Saturday, January 06, 2007

Farenga

Another foggy, wet, grey morning... and another quote, this time by Patrick Farenga:

"In the eighteenth century it was not common to suggest that slavery was a sin against fellow human beings. In the nineteenth century it was not common to suggest that women deserved the same privileges of citizenship as men. In the twentieth century it is not common to suggest that children can learn without attending schools. All three are examples of how the cultural attitudes of a population influence not only their view of reality, but also create social structures that reinforce and perpetuate those views. Science, medicine, and law were used to keep slaves and women in their place until cultural attitudes towards these people changed; likewise, I think, we are in the midst of a gradual change in our perception of children. At the start of the twenty-first century some people are realizing that children are people--not little adults nor cute kids--but real people. Yes, children are often inexperienced, innocent, and have various needs that caring adults should address, but they are people nonetheless. As they are recognized as people, children, like slaves and women, will also be treated with respect and allowed more autonomy in their lives."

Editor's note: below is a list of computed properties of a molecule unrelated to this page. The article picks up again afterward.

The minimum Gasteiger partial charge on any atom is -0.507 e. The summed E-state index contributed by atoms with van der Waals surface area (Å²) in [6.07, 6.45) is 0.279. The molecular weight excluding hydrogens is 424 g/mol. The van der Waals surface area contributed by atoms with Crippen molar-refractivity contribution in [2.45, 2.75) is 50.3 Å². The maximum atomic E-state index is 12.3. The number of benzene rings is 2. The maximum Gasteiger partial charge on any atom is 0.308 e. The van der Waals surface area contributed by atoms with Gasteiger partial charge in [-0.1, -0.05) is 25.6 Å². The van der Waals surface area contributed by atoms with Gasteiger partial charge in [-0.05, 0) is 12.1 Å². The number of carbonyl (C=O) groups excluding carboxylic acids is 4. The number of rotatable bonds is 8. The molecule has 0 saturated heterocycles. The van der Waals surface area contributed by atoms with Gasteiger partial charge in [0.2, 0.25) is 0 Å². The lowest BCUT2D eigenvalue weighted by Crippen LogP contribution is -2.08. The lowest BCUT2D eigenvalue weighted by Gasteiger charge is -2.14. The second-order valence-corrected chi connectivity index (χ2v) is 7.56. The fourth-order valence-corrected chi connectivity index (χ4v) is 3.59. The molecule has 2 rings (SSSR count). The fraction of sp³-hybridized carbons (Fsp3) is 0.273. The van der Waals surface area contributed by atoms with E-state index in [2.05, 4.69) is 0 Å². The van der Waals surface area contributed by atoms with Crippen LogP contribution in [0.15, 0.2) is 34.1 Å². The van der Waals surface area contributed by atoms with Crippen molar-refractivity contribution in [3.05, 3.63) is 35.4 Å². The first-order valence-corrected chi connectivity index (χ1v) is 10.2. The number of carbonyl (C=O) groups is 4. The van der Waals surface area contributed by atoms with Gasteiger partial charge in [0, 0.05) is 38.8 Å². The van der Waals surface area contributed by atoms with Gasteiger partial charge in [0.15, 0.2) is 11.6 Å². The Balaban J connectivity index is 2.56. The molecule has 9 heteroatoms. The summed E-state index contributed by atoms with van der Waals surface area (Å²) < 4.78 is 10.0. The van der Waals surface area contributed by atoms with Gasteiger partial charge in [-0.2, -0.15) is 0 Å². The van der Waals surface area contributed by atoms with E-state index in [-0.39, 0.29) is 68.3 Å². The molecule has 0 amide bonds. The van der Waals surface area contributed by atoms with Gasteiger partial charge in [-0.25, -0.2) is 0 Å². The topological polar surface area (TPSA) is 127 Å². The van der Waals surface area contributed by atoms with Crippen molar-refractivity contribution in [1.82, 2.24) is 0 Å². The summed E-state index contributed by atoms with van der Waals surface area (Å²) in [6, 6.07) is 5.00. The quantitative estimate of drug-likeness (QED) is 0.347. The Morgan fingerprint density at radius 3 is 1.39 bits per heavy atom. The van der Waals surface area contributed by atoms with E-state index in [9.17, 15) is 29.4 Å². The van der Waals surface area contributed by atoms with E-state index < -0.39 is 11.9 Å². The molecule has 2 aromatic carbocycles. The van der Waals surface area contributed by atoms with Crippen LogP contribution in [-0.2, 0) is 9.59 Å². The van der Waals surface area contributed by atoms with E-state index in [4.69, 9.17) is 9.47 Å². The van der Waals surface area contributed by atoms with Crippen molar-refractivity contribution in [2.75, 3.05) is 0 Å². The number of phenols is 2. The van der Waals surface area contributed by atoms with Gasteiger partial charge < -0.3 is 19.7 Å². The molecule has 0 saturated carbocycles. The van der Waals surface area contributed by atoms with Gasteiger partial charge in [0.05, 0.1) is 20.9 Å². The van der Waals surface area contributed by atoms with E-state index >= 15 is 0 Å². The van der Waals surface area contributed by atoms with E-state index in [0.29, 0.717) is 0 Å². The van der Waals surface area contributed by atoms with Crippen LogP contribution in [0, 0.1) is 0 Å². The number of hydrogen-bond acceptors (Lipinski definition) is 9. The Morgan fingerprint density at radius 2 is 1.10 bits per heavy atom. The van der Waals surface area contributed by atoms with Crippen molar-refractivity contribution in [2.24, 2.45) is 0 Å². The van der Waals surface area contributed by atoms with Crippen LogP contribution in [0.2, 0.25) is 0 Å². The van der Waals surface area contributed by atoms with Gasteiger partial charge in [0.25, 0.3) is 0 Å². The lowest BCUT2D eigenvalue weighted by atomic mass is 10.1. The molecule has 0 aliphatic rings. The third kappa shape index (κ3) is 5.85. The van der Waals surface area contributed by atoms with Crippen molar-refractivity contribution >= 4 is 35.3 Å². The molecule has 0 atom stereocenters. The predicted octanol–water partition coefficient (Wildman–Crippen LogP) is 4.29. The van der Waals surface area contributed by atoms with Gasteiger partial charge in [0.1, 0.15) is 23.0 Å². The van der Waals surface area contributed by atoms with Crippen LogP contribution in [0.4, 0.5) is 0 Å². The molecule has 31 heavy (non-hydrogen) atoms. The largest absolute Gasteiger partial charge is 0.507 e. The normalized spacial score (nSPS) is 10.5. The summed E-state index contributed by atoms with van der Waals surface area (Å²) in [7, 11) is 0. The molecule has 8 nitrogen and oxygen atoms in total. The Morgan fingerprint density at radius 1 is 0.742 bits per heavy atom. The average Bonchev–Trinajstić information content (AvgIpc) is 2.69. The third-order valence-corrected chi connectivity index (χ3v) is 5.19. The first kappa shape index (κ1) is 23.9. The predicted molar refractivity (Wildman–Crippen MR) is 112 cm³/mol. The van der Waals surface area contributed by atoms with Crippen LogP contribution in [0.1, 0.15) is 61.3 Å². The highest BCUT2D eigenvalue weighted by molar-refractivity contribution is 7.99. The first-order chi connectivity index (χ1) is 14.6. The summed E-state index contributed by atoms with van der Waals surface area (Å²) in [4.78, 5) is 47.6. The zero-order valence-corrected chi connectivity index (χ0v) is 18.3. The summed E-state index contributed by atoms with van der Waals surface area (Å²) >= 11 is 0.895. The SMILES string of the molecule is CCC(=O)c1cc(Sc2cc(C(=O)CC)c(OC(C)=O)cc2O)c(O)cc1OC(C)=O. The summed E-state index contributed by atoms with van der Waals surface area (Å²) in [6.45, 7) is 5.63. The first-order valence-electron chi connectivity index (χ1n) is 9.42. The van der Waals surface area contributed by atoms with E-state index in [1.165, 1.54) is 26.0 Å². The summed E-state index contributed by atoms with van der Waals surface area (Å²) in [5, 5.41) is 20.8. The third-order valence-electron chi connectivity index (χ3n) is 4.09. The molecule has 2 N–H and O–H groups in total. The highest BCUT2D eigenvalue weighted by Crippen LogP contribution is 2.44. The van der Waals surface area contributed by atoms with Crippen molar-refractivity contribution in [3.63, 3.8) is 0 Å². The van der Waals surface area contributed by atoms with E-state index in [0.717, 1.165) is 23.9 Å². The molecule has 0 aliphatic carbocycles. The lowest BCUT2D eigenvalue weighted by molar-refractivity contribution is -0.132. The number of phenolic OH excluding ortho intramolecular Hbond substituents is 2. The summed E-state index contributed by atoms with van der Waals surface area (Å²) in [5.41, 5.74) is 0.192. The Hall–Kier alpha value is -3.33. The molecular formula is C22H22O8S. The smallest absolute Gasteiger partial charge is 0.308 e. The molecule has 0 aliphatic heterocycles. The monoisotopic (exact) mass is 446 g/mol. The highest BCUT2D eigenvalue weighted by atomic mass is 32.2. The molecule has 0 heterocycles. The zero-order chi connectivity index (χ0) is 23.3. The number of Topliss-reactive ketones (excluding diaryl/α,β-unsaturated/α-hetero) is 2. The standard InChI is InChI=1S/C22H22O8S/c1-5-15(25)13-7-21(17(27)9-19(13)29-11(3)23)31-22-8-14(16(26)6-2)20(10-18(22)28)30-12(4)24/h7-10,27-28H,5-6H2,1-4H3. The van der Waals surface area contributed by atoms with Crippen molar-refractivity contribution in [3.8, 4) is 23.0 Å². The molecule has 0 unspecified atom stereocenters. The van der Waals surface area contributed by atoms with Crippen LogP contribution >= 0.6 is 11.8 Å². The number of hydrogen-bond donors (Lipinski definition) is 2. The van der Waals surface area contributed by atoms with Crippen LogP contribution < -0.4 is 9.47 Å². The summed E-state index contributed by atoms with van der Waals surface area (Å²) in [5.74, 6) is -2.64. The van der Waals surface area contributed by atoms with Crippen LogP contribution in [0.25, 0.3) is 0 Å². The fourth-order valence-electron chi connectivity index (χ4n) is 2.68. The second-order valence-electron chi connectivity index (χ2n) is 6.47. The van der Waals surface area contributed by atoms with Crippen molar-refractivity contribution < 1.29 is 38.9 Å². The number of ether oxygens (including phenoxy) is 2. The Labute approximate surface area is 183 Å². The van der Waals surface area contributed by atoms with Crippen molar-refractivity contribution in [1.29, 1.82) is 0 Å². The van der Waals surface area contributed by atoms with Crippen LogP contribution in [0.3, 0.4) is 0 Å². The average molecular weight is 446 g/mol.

Some links passed on by an EO group member
Artisan Cam
The Earth & Geologic Time Scale
Personal & Earth Timelines Lesson
Geologic Timeline
Also: Home Schooling: A British Perspective by Sean Gabb

1 comment:

mcewen said...

No more chimney sweeps and tea pickers then! Great links. I'm already useing EL but the Artisan Cam is great! Thanks